Darwin Airport has made changes to the way it handles inbound international arrivals. The joint military and commercial airport was temporarily processing international arrivals at a Royal Australian Air Force (RAAF) facility. Now, with changes made to the airport’s civilian passenger terminal, the airport can once again safely process passengers there.
Safe separation of passengers at Darwin’s passenger terminal
Like international arrivals at other airports in Australia, passengers arriving at Darwin Airport are health screened and bundled straight into 14-day quarantine. For security and health reasons, that had temporarily been happening away from the passenger terminal. Domestic and international passengers share the single terminal at Darwin Airport.
Now, physical changes to the airport’s passenger terminal means Darwin Airport can safely separate arriving passengers going into quarantine and other passengers using the terminal. All health, security, and baggage screening of repatriation passengers will now be done in a restricted area on the ground floor of the passenger terminal.
“The area is now secure and separate, providing a controlled area for processing of repatriation passengers by appropriate local and federal agencies,” says Darwin Airport’s Rob Porter.
“In moving the processing of repatriation passengers to the DIA (passenger) terminal, we have not compromised the safety of other users or our community.”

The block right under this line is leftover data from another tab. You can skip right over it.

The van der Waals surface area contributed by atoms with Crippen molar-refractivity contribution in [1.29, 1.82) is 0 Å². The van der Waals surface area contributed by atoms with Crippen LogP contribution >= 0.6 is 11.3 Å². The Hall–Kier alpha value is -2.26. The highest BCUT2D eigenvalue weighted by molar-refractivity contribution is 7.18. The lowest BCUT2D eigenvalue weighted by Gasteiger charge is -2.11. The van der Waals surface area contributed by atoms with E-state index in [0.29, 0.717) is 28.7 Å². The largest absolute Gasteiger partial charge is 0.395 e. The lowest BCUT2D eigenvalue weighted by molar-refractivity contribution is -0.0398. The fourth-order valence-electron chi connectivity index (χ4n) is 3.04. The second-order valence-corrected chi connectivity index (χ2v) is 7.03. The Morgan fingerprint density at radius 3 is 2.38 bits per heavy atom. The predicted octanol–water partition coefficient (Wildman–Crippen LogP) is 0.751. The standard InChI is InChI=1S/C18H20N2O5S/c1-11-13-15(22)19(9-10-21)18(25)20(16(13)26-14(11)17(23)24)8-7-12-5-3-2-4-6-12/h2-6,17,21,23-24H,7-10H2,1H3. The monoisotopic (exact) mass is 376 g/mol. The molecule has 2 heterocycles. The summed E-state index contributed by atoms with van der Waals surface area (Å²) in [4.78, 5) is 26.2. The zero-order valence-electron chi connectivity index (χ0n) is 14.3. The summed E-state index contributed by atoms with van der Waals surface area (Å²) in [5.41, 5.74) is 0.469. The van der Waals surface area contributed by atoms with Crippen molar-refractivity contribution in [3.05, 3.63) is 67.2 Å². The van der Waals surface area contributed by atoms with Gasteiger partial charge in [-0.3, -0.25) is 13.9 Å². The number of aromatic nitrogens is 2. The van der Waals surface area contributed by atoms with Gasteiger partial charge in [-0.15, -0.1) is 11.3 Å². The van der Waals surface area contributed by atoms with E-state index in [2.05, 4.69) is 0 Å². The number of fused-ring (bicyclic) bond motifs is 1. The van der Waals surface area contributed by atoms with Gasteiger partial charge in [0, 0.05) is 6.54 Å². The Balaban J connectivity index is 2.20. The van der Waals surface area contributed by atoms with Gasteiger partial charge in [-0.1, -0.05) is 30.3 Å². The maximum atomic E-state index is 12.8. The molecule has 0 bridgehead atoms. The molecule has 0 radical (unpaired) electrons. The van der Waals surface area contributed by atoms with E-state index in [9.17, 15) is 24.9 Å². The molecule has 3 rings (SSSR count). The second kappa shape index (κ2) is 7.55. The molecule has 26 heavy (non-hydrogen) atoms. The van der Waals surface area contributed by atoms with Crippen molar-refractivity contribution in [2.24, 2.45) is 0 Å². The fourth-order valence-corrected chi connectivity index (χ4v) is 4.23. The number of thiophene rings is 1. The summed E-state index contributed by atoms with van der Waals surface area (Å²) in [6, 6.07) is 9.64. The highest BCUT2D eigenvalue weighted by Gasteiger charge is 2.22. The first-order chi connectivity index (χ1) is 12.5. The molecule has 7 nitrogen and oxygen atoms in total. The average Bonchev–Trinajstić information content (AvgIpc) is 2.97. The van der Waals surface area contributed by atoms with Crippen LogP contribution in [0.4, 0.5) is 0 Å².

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Repatriation flights are now the bulk of international flights at Darwin
In 2019, its last normal year of operations, Darwin Airport handled 1,792 international flights and 238,837 passengers. In addition to services to everyday ports like Singapore and Denpasar, Darwin is one of the few cities offering a direct link to Dili, Timor Leste. Darwin Airport was also known for its somewhat oddball twice-weekly Donghai Airlines flights to Shenzhen.
A steady series of repatriation flights and some short-lived Olympic charters from Tokyo are now the only international passenger traffic Darwin sees.
A major quarantine facility just south of the city has seen Darwin Airport shape up as a favored destination for repatriation flights. Most recently, after departing Darwin for London on July 31, a Qantas 787-9 repatriation flight (registration VH-ZNK) landed back in Darwin on Wednesday morning with approximately 180 passengers onboard.
The 2,000-bed quarantine facility at Howard Springs, around 16 miles (26 kilometers) south of the airport, is also temporarily housing Olympians back from Tokyo. According to the ABC, some 100 Olympians arrived on a Qantas charter on Tuesday. Another flight from Tokyo is expected early next week.
Changes see Darwin Airport able to handle more passengers
Usually, the northern end of Darwin Airport’s passenger terminal handles international flights. The airport has spent a considerable sum to create a more secure buffer and sterile zone between its everyday domestic operations and international repatriation flights.
That means new walls to keep the two passenger groups separated. There are also separate air conditioning systems for domestic and international passengers. Diagrams provided by Darwin Airport show a single entry point into the international arrivals area. Passengers are funnelled through immigration, health screening, baggage claim, and baggage checks before exiting to board buses for the ride to Howard Springs.
The changes at Darwin Airport mean they can safely process an additional 250-300 passengers per week. While that might be welcome news for the tens of thousands of Australians still stranded abroad, available beds at Howard Springs could prevent Darwin Airport from maximizing its capabilities.
Darwin Airport began processing international arrivals through its passenger terminal again earlier this week.